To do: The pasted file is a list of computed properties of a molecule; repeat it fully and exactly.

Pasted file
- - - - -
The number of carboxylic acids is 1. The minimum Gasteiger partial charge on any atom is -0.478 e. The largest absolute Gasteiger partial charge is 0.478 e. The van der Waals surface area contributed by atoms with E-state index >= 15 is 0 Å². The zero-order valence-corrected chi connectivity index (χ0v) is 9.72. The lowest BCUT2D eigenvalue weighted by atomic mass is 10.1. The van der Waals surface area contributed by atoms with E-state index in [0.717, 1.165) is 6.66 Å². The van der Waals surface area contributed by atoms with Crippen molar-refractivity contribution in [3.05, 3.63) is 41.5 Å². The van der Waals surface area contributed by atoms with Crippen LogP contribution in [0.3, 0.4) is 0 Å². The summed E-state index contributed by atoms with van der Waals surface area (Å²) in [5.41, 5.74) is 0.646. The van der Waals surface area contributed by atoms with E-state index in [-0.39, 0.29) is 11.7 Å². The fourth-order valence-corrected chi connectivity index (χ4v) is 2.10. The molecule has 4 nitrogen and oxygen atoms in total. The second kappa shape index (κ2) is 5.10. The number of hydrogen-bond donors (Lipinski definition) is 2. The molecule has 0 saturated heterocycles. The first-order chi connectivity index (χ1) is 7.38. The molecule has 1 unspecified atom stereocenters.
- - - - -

The number of carboxylic acids is 1. The minimum Gasteiger partial charge on any atom is -0.478 e. The largest absolute Gasteiger partial charge is 0.478 e. The van der Waals surface area contributed by atoms with E-state index >= 15 is 0 Å². The zero-order valence-corrected chi connectivity index (χ0v) is 9.72. The lowest BCUT2D eigenvalue weighted by atomic mass is 10.1. The van der Waals surface area contributed by atoms with E-state index in [0.717, 1.165) is 6.66 Å². The van der Waals surface area contributed by atoms with Crippen molar-refractivity contribution in [3.05, 3.63) is 41.5 Å². The van der Waals surface area contributed by atoms with Crippen LogP contribution in [0.3, 0.4) is 0 Å². The summed E-state index contributed by atoms with van der Waals surface area (Å²) in [5.41, 5.74) is 0.646. The van der Waals surface area contributed by atoms with E-state index in [-0.39, 0.29) is 11.7 Å². The fourth-order valence-corrected chi connectivity index (χ4v) is 2.10. The molecule has 4 nitrogen and oxygen atoms in total. The second kappa shape index (κ2) is 5.10. The number of hydrogen-bond donors (Lipinski definition) is 2. The molecule has 0 saturated heterocycles. The first-order chi connectivity index (χ1) is 7.38. The molecule has 1 unspecified atom stereocenters.